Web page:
Do you have trouble finding time to read? What you need is a six-word memoir. Longmont Library has the 2008 collection published by Smith Magazine editors Fershleiser and Smith, Not Quite What I Was Planning: Six-Word Memoirs by Writers Famous and Obscure. Several other editions have been published since, including one for teens, I Can’t Keep My Own Secrets. Examples?
- Time to start over again, again.
- Kissed many frogs. Finally found prince.
- Wife. Daughter. Dog. Home. Miss them.
- He still needs me at 64.
- If only he wasn’t a Republican.
Supposedly, Ernest Hemingway once bet friends that he could write a six-word story that would make people cry, and he won the ten-dollar wager. “For sale: baby shoes. Never worn.”
Okay, pop quiz. What does the word “wuthering” mean in Wuthering Heights? [Long pause while you think.] Do the words “froonce” or “queach” help? Me neither, if I hadn’t had The Word Museum by Jeffrey Kacirk in front of me. Apparently, when the wind froonces through the trees and queaches the branches, the sound is a rustling that is represented by the onomatopoeic word “wuther.”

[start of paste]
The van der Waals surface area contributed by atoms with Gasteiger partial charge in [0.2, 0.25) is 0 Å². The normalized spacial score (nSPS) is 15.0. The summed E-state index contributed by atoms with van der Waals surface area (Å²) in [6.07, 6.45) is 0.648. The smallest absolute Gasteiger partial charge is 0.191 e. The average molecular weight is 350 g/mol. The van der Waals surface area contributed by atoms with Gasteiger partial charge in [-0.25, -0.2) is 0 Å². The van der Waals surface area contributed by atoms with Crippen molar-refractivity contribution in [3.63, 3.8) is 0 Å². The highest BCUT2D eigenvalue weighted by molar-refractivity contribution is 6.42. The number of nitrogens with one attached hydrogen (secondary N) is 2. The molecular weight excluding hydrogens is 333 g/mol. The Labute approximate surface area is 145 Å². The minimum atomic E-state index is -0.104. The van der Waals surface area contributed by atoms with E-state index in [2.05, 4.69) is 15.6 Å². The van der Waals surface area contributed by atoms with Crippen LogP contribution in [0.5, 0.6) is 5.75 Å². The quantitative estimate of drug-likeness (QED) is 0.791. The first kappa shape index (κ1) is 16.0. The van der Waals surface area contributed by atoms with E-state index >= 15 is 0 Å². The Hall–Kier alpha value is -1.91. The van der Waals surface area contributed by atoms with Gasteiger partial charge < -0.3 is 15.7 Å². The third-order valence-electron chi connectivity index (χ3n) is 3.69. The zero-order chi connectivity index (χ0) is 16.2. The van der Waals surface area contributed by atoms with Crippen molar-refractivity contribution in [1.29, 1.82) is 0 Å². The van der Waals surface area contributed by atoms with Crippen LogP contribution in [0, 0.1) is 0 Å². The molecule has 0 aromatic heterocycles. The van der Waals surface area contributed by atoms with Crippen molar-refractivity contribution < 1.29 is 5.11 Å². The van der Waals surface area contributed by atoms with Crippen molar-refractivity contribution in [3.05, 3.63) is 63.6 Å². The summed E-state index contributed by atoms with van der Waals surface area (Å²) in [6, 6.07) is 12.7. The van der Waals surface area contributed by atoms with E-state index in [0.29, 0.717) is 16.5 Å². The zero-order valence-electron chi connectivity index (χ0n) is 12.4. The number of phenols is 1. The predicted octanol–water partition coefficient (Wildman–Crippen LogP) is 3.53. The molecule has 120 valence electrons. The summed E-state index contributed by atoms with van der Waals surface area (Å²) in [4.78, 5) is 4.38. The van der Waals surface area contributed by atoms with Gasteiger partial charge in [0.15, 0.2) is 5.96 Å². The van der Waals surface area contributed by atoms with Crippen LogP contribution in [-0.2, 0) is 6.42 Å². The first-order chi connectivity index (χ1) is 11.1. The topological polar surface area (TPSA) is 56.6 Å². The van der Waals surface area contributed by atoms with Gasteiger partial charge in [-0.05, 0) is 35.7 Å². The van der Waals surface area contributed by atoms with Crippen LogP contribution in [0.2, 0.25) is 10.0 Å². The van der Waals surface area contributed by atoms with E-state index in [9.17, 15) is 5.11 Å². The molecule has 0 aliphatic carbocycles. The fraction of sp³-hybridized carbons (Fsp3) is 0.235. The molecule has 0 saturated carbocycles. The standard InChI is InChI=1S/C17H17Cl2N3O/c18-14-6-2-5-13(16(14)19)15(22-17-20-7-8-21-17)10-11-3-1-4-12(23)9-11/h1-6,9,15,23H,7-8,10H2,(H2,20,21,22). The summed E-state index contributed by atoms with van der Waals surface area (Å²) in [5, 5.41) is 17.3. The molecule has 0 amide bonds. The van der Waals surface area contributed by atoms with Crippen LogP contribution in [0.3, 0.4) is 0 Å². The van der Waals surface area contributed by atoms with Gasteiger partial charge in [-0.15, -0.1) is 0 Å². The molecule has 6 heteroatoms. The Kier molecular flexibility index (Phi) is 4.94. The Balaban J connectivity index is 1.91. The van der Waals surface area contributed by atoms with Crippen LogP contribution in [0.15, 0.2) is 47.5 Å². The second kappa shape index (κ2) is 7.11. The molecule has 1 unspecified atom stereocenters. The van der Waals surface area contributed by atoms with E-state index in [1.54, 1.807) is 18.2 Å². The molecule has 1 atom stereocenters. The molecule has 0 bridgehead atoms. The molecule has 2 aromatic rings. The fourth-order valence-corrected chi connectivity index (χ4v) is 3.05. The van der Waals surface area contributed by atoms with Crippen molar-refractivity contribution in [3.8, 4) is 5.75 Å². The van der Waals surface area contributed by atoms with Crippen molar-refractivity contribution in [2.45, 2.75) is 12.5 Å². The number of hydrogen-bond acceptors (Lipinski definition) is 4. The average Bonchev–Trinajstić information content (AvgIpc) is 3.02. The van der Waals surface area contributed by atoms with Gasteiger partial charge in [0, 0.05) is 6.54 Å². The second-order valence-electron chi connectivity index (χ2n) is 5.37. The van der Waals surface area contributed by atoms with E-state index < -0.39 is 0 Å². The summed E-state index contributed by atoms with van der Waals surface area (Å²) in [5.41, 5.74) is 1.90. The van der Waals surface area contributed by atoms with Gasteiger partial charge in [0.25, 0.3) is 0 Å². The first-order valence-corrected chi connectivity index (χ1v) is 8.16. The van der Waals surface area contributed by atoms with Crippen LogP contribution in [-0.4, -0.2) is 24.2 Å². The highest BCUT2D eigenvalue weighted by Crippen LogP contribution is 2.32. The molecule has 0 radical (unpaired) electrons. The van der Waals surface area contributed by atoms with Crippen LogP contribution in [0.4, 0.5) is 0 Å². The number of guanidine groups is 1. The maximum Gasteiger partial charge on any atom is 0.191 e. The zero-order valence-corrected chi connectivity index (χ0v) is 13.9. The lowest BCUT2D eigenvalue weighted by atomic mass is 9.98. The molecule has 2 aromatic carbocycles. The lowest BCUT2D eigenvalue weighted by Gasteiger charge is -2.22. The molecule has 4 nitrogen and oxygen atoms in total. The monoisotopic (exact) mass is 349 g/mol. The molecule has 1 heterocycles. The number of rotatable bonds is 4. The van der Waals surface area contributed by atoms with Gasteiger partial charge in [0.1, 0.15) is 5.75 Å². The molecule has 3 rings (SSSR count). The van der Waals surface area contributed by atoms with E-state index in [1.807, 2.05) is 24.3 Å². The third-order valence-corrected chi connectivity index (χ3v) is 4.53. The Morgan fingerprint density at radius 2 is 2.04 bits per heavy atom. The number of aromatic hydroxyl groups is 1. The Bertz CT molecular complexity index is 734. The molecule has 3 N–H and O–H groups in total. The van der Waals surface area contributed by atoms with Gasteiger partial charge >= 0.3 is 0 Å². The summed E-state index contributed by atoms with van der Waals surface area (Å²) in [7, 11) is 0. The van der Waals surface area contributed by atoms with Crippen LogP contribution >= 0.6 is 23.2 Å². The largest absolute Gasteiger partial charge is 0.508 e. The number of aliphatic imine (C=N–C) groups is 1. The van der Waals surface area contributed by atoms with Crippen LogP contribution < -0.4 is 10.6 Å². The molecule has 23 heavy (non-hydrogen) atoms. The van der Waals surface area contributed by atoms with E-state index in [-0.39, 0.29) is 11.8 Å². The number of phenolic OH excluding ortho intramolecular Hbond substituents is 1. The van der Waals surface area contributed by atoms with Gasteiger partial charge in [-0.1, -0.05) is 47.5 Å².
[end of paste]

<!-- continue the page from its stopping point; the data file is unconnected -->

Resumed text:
Are you a Jeopardy fan? The November/December American Libraries Magazine featured an interesting article about the show’s librarian contestants. About 150 of them have competed since 2005, and thirty become Champions. Some of the comments:
- When it’s your turn, you go up to the stage, and there’s a little stand behind each podium that goes up and down so they can get all the contestants to be about the same height.
- They send you home with a tote bag, a cap, and a ballpoint pen that looks like the buzzer.
- Not too much has changed. You do get a lot of creepy messages on Facebook for a little while.
Librarian or not, how can you get to be on Jeopardy? Go to americanlibrariesmagazine.org to find out.
“Cheers to a new year and another chance for us to get it right.” Oprah Winfrey